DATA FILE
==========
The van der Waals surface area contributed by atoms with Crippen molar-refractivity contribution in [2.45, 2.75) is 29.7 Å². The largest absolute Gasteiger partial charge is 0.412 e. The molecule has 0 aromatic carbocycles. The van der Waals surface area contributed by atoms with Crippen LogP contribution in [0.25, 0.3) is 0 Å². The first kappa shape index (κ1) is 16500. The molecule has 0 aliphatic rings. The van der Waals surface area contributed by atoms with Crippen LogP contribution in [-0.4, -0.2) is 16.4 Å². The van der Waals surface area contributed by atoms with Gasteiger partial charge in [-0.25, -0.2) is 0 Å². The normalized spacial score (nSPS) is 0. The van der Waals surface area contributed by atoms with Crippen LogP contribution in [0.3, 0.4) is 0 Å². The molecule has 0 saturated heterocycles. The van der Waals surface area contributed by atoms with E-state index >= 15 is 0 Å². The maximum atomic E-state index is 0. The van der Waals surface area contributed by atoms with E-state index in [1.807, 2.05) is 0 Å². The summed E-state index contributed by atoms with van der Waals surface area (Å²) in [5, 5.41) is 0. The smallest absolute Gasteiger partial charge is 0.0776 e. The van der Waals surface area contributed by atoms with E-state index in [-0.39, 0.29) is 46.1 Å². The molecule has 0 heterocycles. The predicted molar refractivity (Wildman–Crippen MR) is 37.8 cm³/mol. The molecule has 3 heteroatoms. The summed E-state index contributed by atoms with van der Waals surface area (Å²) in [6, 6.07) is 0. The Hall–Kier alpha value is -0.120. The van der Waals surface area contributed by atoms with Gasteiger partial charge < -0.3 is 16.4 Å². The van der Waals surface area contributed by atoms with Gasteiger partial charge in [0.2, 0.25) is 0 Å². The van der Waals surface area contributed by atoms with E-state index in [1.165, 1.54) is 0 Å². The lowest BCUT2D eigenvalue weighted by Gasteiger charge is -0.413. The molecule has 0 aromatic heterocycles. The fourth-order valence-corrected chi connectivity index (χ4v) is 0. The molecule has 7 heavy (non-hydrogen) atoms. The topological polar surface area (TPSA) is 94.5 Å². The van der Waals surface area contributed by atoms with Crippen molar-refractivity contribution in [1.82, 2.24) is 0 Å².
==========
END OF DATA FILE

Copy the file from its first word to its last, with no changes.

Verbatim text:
The van der Waals surface area contributed by atoms with Crippen molar-refractivity contribution in [2.45, 2.75) is 29.7 Å². The largest absolute Gasteiger partial charge is 0.412 e. The molecule has 0 aromatic carbocycles. The van der Waals surface area contributed by atoms with Crippen LogP contribution in [0.25, 0.3) is 0 Å². The first kappa shape index (κ1) is 16500. The molecule has 0 aliphatic rings. The van der Waals surface area contributed by atoms with Crippen LogP contribution in [-0.4, -0.2) is 16.4 Å². The van der Waals surface area contributed by atoms with Gasteiger partial charge in [-0.25, -0.2) is 0 Å². The normalized spacial score (nSPS) is 0. The van der Waals surface area contributed by atoms with Crippen LogP contribution in [0.3, 0.4) is 0 Å². The molecule has 0 saturated heterocycles. The van der Waals surface area contributed by atoms with E-state index >= 15 is 0 Å². The maximum atomic E-state index is 0. The van der Waals surface area contributed by atoms with E-state index in [1.807, 2.05) is 0 Å². The summed E-state index contributed by atoms with van der Waals surface area (Å²) in [5, 5.41) is 0. The smallest absolute Gasteiger partial charge is 0.0776 e. The van der Waals surface area contributed by atoms with E-state index in [-0.39, 0.29) is 46.1 Å². The molecule has 0 heterocycles. The predicted molar refractivity (Wildman–Crippen MR) is 37.8 cm³/mol. The molecule has 3 heteroatoms. The summed E-state index contributed by atoms with van der Waals surface area (Å²) in [6, 6.07) is 0. The Hall–Kier alpha value is -0.120. The van der Waals surface area contributed by atoms with Gasteiger partial charge < -0.3 is 16.4 Å². The van der Waals surface area contributed by atoms with Gasteiger partial charge in [0.2, 0.25) is 0 Å². The van der Waals surface area contributed by atoms with E-state index in [1.165, 1.54) is 0 Å². The lowest BCUT2D eigenvalue weighted by Gasteiger charge is -0.413. The molecule has 0 aromatic heterocycles. The fourth-order valence-corrected chi connectivity index (χ4v) is 0. The molecule has 7 heavy (non-hydrogen) atoms. The topological polar surface area (TPSA) is 94.5 Å². The van der Waals surface area contributed by atoms with Crippen molar-refractivity contribution in [1.82, 2.24) is 0 Å².